Barcelona is a very tolerant city, and one loyal to its multiculturalism. With a long Jewish tradition (especially visible in Girona, a town outside Barcelona), a significant Muslim immigration over the past few decades, and the obvious role of Catholicism, the capital of Catalonia is attuned to many religious traditions. So it only makes sense that sacred sites are spread across the entire city. No matter what your faith, it’s easy to find sites here that are devoted to prayer.
Some of Barcelona's churches are considered masterpieces of architecture, resulting in large crowds of visitors. Most forbid these visits during the rites, so believers are not interrupted or bothered by tourists. I’ve chosen some of the city’s most notable religious sites below, but keep in kind that it’s also a good idea to just explore the neighborhood around your hotel. You’ll almost certainly find some sort of interesting site within walking distance.
La Sagrada Familia
As well as being one of the most astonishing churches in the world, La Sagrada Familia is a true symbol of Barcelona. The masterpiece of the modernist genius Antoni Guadí, this church—begun in 1882 and never finished—is his most widely beloved worked of art. The main chapel is unbelievably beautiful; sometimes masses are held here.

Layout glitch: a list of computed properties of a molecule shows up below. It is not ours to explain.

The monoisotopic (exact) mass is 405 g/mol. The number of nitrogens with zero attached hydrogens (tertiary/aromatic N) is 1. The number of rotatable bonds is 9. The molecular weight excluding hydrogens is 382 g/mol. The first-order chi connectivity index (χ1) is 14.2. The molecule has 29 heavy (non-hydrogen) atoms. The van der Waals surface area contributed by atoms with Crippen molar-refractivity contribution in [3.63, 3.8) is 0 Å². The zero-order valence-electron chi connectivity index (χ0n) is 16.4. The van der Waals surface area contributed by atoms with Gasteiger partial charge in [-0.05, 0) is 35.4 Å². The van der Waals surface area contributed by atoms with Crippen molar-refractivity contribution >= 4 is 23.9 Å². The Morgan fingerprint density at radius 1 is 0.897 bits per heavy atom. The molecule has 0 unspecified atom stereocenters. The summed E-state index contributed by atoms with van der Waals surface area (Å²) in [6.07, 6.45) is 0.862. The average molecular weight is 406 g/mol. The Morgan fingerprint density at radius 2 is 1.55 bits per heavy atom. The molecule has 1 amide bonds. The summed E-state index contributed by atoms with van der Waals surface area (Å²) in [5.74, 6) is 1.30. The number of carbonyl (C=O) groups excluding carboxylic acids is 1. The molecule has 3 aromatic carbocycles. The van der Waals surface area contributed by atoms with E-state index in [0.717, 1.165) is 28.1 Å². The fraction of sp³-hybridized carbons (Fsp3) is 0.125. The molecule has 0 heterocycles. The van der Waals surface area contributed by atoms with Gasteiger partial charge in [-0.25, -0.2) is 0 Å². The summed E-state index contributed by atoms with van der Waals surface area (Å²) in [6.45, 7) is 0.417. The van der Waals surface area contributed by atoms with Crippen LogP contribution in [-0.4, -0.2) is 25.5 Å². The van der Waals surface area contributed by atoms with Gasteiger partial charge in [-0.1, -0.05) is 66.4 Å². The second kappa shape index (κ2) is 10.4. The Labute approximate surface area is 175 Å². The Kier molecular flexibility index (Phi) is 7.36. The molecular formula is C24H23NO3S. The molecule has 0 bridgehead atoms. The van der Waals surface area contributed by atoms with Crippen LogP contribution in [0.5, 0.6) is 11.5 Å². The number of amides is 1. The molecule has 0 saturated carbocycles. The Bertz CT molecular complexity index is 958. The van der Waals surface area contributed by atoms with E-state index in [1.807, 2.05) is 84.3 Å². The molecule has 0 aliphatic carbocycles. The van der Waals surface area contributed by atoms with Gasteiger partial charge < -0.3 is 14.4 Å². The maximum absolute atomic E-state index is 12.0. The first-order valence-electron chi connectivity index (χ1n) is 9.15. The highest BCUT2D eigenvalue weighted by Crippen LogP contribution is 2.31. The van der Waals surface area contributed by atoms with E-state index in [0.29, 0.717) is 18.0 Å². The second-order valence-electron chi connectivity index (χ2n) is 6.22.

Santa Maria del Mar
This beautiful church devoted to the Virgin Mary is the best representation of Catalan Gothic acrhitecture in Barcelona. This basilica is also known as the "The Cathedral of the Sea" for the famous book of that name by Ildefonso Falcones. The light and the quiet of this space makes attending a service there a very spiritual experience; mass is held here every day.
Centre Islàmic de la Pau
Muslim immigration to Barcelona has been growing since the 1980s, and as a result, nore and more Islamic religious sites have opened to accommodate the faithful. The most important of these is this Center, which is a model of both peace and integration. Although the opening of such a large mosque in Barcelona was a subject of citywide debate, the Centre Islàmic has provided a haven for prayer and learning about Muslim culture.
Església de les Saleses
This beautiful Neo-Gothic church in the very center of Barcelona, built between 1882 and 1885, offers mass every day. The best thing about it is its familial aspect; it is visited by dozens of Catholics from around the neighborhood every day. In my opinion, it is one of the little-known jewels of the city and a very worthwhile for a visit.
Sinagoga Major de Barcelona
One of the oldest synagogues in Europe, this site is now known as Shlomo Ben Adret. First built in the 6th century and rebuilt eight centuries later, the synagogue went was bought and renovated in 2006 by a Jewish association (Associació Call de Barcelona), and reborn as the stunning place of worsphip it is today.